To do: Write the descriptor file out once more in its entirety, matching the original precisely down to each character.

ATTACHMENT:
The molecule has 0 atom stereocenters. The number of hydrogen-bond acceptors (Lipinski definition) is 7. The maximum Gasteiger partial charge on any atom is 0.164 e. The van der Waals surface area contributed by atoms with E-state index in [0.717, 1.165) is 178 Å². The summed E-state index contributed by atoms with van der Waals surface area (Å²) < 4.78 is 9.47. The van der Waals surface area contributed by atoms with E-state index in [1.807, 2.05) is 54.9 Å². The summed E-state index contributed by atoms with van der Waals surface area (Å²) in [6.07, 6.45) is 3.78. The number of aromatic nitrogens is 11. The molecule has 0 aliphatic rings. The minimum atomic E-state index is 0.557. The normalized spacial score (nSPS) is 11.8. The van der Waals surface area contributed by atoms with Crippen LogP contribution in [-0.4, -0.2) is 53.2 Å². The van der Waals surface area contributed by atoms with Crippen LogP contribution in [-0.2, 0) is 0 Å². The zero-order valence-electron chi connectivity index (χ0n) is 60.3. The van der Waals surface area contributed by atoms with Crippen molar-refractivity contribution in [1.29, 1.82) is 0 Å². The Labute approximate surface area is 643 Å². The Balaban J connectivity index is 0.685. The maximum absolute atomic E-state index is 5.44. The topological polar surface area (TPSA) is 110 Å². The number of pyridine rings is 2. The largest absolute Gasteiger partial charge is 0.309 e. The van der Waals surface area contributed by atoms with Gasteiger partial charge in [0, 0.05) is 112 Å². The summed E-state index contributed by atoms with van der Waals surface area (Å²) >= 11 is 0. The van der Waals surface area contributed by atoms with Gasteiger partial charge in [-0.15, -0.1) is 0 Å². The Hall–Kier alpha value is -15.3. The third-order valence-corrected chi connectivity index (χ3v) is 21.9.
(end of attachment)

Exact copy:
The molecule has 0 atom stereocenters. The number of hydrogen-bond acceptors (Lipinski definition) is 7. The maximum Gasteiger partial charge on any atom is 0.164 e. The van der Waals surface area contributed by atoms with E-state index in [0.717, 1.165) is 178 Å². The summed E-state index contributed by atoms with van der Waals surface area (Å²) < 4.78 is 9.47. The van der Waals surface area contributed by atoms with E-state index in [1.807, 2.05) is 54.9 Å². The summed E-state index contributed by atoms with van der Waals surface area (Å²) in [6.07, 6.45) is 3.78. The number of aromatic nitrogens is 11. The molecule has 0 aliphatic rings. The minimum atomic E-state index is 0.557. The normalized spacial score (nSPS) is 11.8. The van der Waals surface area contributed by atoms with Crippen LogP contribution in [-0.4, -0.2) is 53.2 Å². The van der Waals surface area contributed by atoms with Crippen LogP contribution in [-0.2, 0) is 0 Å². The zero-order valence-electron chi connectivity index (χ0n) is 60.3. The van der Waals surface area contributed by atoms with Crippen molar-refractivity contribution in [1.29, 1.82) is 0 Å². The Labute approximate surface area is 643 Å². The Balaban J connectivity index is 0.685. The maximum absolute atomic E-state index is 5.44. The topological polar surface area (TPSA) is 110 Å². The number of pyridine rings is 2. The largest absolute Gasteiger partial charge is 0.309 e. The van der Waals surface area contributed by atoms with Gasteiger partial charge in [0, 0.05) is 112 Å². The summed E-state index contributed by atoms with van der Waals surface area (Å²) >= 11 is 0. The van der Waals surface area contributed by atoms with Gasteiger partial charge in [-0.15, -0.1) is 0 Å². The Hall–Kier alpha value is -15.3. The third-order valence-corrected chi connectivity index (χ3v) is 21.9.